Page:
“Developing leadership skills needs to be a priority for all of us regardless of our title or position.”

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Julia Gray is a chartered accountant in NHS finance and recently completed the Edward Jenner programme. In her blog, Julia tells us how the programme has given her the skills to be the leader she wants to be.

I’ve been working as a chartered accountant in NHS finance for seventeen years. For over four years I was a lead on a national NHS costing transformation programme where I worked with acute, ambulance, mental health and community providers to develop and implement a standardised patient-level costing approach. The purpose of the NHS costing transformation programme was to help providers understand their costs better, enable effective benchmarking and support national uses of cost data.
  

When leading on the transformation programme, I quickly realised that while technical skills were needed, it wouldn’t be successful without effective leadership skills. It became clear that although organisations are responsible for transformation, it’s the responsibility of the individual to change what they do and how they do it for a transformation to become embedded in the culture. I understood that we needed to bring both organisations and individuals with us on this journey, and to do this effectively I needed to strengthen my leadership skills.

I was encouraged to enrol on the Edward Jenner programme – it covered the areas I was looking to strengthen and as it was online with no time limit, it fitted in with my work and life commitments.

As an aspiring leader, I found the programme interesting, challenging and practical in helping me to understand myself and others better. It shone a light on my current leadership skill set, helping me to identify my current strengths and weaknesses. It also enabled me to understand how to develop my leadership skills and gave me the tools to start working towards becoming the leader I wanted to be. Two elements in particular had a real impact on me:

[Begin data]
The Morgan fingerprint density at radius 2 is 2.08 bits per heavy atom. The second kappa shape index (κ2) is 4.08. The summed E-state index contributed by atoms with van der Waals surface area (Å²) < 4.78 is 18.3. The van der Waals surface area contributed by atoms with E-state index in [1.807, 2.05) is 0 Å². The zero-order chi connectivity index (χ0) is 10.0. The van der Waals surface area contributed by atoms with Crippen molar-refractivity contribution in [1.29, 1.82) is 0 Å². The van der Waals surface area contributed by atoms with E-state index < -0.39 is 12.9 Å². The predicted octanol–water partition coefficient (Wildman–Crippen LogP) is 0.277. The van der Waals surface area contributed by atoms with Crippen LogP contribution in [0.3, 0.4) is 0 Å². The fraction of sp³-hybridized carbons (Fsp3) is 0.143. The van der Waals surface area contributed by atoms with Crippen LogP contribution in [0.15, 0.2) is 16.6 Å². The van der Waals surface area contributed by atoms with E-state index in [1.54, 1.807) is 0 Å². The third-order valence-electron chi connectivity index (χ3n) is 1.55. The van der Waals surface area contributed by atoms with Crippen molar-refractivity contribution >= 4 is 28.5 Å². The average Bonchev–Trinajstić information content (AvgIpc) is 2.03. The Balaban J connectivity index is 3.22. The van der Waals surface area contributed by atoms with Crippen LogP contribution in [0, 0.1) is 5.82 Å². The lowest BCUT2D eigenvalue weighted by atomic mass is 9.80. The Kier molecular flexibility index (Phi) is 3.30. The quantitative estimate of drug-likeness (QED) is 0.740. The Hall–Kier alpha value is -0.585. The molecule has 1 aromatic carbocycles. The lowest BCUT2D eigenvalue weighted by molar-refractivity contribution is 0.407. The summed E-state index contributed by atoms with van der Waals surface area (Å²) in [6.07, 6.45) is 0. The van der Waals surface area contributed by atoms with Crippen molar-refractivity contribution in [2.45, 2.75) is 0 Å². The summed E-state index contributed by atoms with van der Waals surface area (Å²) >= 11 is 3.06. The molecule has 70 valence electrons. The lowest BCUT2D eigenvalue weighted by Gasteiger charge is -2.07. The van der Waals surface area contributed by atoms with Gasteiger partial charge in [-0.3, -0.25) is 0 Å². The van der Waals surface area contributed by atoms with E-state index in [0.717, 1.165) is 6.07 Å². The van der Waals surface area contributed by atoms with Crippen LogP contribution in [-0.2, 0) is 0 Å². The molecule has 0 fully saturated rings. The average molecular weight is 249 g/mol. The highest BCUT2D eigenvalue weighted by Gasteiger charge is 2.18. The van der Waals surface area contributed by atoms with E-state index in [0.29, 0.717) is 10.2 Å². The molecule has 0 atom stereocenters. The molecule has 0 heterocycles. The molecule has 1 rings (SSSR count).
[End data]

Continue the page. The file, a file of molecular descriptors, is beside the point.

• Owning your mistakes: One learning point is to own your mistakes and to apologise for them. This is liberating in that it shows that we shouldn’t be afraid to make mistakes, but we should be determined to learn from them. In the NHS we’re working in a dynamic environment, at speed and making decisions quickly. This sometimes means we make mistakes, but a good leader is not about being perfect – it’s about listening, learning and working together
  • Don’t try to be a hero: A good leader doesn’t need to have all the answers – it’s not about ‘saving the day’. I found this learning particularly helpful; I read the article about being a ‘hero leader’ and thought, that’s me! There have been times when I felt under pressure to have all the answers and to always know what to do. An effective leader doesn’t need all the answers, but they need to promote a supportive environment to nurture the talents and skills of others. By leading and working together, a sustainable and successful solution can be found and implemented